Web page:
Cablegate: Chile: Post Tripwires for Avian Flu


DE RUEHSG #2590/01 3631317
O 291317Z DEC 05




E.O. 12958: N/A


1. (SBU) Summary: Embassy Santiago continues to develop
preparedness measures against avian influenza (AI) through
the Emergency Action Committee, chaired by the DCM and
composed of the AMB, RAO, EPOL, RSO, DAO, MILGRP, DEA,
includes a description of tripwires and associated action
plans. Chile's Ministry of Health established a National
Committee for Influenza to coordinate tracking and treatment
of AI. The GOC has an extensive, internet-published
preparedness plan for preventing an AI pandemic in Chile, and
has coordinated with international and regional partners.
While Chile's medical facilities are generally adequate and
in some cases excellent, the GOC lacks resources to properly
track, detect or prevent widespread distribution of AI. Post
does not currently have the ability to shelter in place, but
personnel could likely be maintained at home for a reasonable
amount of time. End Summary.

2. Should an AI outbreak occur, the EAC has created an
action plan, including first responses, and developed a
series of tripwires (with the approval of RMO Lima). When
identifying appropriate tripwires, the EAC assumed a fast
transmission rate, the inability to access air travel, the
need to avoid any "double standard," communication with local
international schools; and coordination with Clinica Las
Condes and Clinica Alemana, the top two hospitals in
Santiago. Action items resulting from a crossed tripwire may
include authorized or mandatory departure of personnel. The
EAC also noted that Post does not have an adequate stockpile
of antiviral drugs, and is actively exploring how to obtain
supplies for all Embassy staff and EFMs.

3. Aside from two private high-quality hospitals in
Santiago, the quality and number of facilities in Chile
varies greatly. Private hospitals and clinics tend to offer
better service than public medical facilities, and healthcare
outside of the metropolitan area generally tends to be of
lesser quality.

4. The GOC has created an extensive plan to address AI,
available on the internet at: a. In 2004, the
Chilean Congress passed a resolution to create the National
Response Commission for Outbreaks and Sanitary Emergencies
under the jurisdiction of the Ministry of Health (MOH). The
mandate of this committee is to (a) propose contingency plans
to confront the outbreaks of infectious diseases, with a
particular emphasis on AI; (b) monitor the implementation of
these contingency plans; and (c) provide technical advice to
the country's decision-makers. Committee members are largely
MOH staff as well as representatives from the Agricultural
and Livestock Service (SAG) and the Chilean Society for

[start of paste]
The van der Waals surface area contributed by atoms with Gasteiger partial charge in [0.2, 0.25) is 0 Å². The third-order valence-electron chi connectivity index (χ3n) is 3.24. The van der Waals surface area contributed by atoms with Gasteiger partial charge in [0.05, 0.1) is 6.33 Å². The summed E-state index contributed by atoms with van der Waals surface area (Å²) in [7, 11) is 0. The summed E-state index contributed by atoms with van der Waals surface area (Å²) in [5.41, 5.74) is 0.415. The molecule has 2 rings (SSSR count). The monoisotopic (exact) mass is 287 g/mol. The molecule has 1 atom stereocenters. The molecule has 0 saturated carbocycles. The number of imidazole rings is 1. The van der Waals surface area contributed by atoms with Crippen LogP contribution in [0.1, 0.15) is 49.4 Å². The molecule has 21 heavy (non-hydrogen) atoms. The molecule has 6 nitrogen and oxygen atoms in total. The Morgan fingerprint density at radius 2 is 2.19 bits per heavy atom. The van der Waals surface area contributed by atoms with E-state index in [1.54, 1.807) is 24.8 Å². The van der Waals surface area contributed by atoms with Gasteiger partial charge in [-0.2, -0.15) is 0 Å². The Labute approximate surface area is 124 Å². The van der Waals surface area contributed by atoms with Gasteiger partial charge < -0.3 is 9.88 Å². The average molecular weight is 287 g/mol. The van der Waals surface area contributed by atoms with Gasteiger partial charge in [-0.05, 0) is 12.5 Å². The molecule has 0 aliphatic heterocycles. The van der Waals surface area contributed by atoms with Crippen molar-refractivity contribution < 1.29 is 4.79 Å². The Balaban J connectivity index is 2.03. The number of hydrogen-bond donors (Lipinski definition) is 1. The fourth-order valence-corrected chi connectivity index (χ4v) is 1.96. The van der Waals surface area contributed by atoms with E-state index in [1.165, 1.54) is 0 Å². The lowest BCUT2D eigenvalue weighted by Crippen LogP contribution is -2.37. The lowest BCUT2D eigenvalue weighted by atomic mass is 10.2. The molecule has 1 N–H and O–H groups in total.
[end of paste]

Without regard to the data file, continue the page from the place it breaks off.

Infectology. Under-Secretary of Public Health, Dr. Patricio
Bustos, has been identified as the key contact for
international coordination on this issue.

5. The GOC has also worked with international partners on
the AI issue. The ministers of health from the Andean region
met in Peru in October 2005, which resulted in a signed
declaration of commitment to coordinate on AI. The GOC's
domestic plan repeatedly cites coordination with the World
Health Organization.

6. While Chile has experience with avian influenza issues
due to a 2002 outbreak of the disease in poultry, the public
health sector does not enjoy the same levels of resources or
manpower as the agricultural export sector when it comes
fulfilling its emergency plans. Current deficiencies include
a lack of human and financial resources to properly survey
and detect AI. The GOC also lacks resources and equipment to
widely distribute protective gear. Several vaccines are
available in Chile, including Vaxigrip (Aventis Pasteur),
Fluarix (Glaxo Smith Kline), Influvac (Solvay), Agrippal S1
(Chiron) and Inflexal V (Berna). The MOH plans to purchase
the H5N1 vaccine when it becomes available. In addition, the
MOH continued its annual flu vaccine program in 2005, and
hopes to significantly expand the number of recipients beyond
the current 1.75 million.

7. Post does not currently have the ability to shelter
employees in place for any length of time. However, Embassy
employees could likely be maintained at home for a reasonable
amount of time. For long-term healthcare and nutritional
needs, Chile's distance and long, narrow geographic
configuration could become problematic in obtaining

8. Post management has tasked two U.S. citizen employees
with responsibility for inputting tripwire data: Jacqueline
Ward, EST Officer, and Deborah Fairman, Consul. Both
employees possess a secret clearance or higher.

9. All DoD personnel are under COM authority.

10. The following baseline tripwires were approved by the
Santiago EAC and in substance by RMO Brooks Taylor. The
following proposed tripwires address the possibility of human
cases of avian influenza in Chile and/or evidence of the
virus demonstrating more efficient human-to-human
transmission elsewhere in the world. To avoid repetition,
only new measures taken under each Tripwire are listed - all
previous measures under previous Tripwires will be
maintained. These tripwires are based on the following
assumptions, should sustained human-to-human transmission
become a reality.


The disease would spread rapidly, both within a particular
country and internationally.
Once the World Health Organization has declared a human
pandemic - but probably even before then - airlines will
cancel flights as countries try to control the spread of the
disease. Some countries may bar individuals coming from
infected countries.
The Embassy must keep in mind "double standard" concerns, and
will coordinate consular, medical, evacuation, etc. with
appropriate Department offices.
The Embassy must keep in mind that many of its children
attend international schools, which must be kept in the